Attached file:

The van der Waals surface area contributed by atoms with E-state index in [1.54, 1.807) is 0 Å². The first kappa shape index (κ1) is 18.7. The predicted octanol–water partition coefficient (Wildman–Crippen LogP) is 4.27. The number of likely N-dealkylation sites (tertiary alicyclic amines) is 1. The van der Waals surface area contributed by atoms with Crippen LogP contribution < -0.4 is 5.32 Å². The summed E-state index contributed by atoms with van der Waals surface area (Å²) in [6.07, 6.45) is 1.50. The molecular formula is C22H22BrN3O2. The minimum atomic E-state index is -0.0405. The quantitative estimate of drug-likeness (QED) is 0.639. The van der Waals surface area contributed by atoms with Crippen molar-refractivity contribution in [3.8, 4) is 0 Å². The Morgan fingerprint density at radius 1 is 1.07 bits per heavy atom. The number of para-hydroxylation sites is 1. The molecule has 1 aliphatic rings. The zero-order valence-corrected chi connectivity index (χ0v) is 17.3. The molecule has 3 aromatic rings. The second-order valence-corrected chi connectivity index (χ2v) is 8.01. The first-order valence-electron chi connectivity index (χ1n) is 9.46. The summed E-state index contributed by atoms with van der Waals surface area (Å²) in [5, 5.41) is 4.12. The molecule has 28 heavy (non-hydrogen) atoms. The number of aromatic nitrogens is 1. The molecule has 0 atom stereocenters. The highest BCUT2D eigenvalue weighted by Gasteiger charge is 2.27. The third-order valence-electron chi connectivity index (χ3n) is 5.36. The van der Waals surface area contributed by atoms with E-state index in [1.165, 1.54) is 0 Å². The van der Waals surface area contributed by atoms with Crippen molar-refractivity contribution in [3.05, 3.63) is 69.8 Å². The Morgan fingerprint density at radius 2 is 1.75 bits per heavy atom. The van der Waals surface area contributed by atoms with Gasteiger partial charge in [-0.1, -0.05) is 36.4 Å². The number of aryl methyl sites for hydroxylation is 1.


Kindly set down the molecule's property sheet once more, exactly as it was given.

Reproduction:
The van der Waals surface area contributed by atoms with E-state index in [1.54, 1.807) is 0 Å². The first kappa shape index (κ1) is 18.7. The predicted octanol–water partition coefficient (Wildman–Crippen LogP) is 4.27. The number of likely N-dealkylation sites (tertiary alicyclic amines) is 1. The van der Waals surface area contributed by atoms with Crippen LogP contribution < -0.4 is 5.32 Å². The summed E-state index contributed by atoms with van der Waals surface area (Å²) in [6.07, 6.45) is 1.50. The molecular formula is C22H22BrN3O2. The minimum atomic E-state index is -0.0405. The quantitative estimate of drug-likeness (QED) is 0.639. The van der Waals surface area contributed by atoms with Crippen molar-refractivity contribution in [3.8, 4) is 0 Å². The Morgan fingerprint density at radius 1 is 1.07 bits per heavy atom. The number of para-hydroxylation sites is 1. The molecule has 1 aliphatic rings. The zero-order valence-corrected chi connectivity index (χ0v) is 17.3. The molecule has 3 aromatic rings. The second-order valence-corrected chi connectivity index (χ2v) is 8.01. The first-order valence-electron chi connectivity index (χ1n) is 9.46. The summed E-state index contributed by atoms with van der Waals surface area (Å²) in [5, 5.41) is 4.12. The molecule has 28 heavy (non-hydrogen) atoms. The number of aromatic nitrogens is 1. The molecule has 0 atom stereocenters. The highest BCUT2D eigenvalue weighted by Gasteiger charge is 2.27. The third-order valence-electron chi connectivity index (χ3n) is 5.36. The van der Waals surface area contributed by atoms with E-state index in [1.165, 1.54) is 0 Å². The van der Waals surface area contributed by atoms with Crippen molar-refractivity contribution in [3.05, 3.63) is 69.8 Å². The Morgan fingerprint density at radius 2 is 1.75 bits per heavy atom. The van der Waals surface area contributed by atoms with Gasteiger partial charge in [-0.1, -0.05) is 36.4 Å². The number of aryl methyl sites for hydroxylation is 1.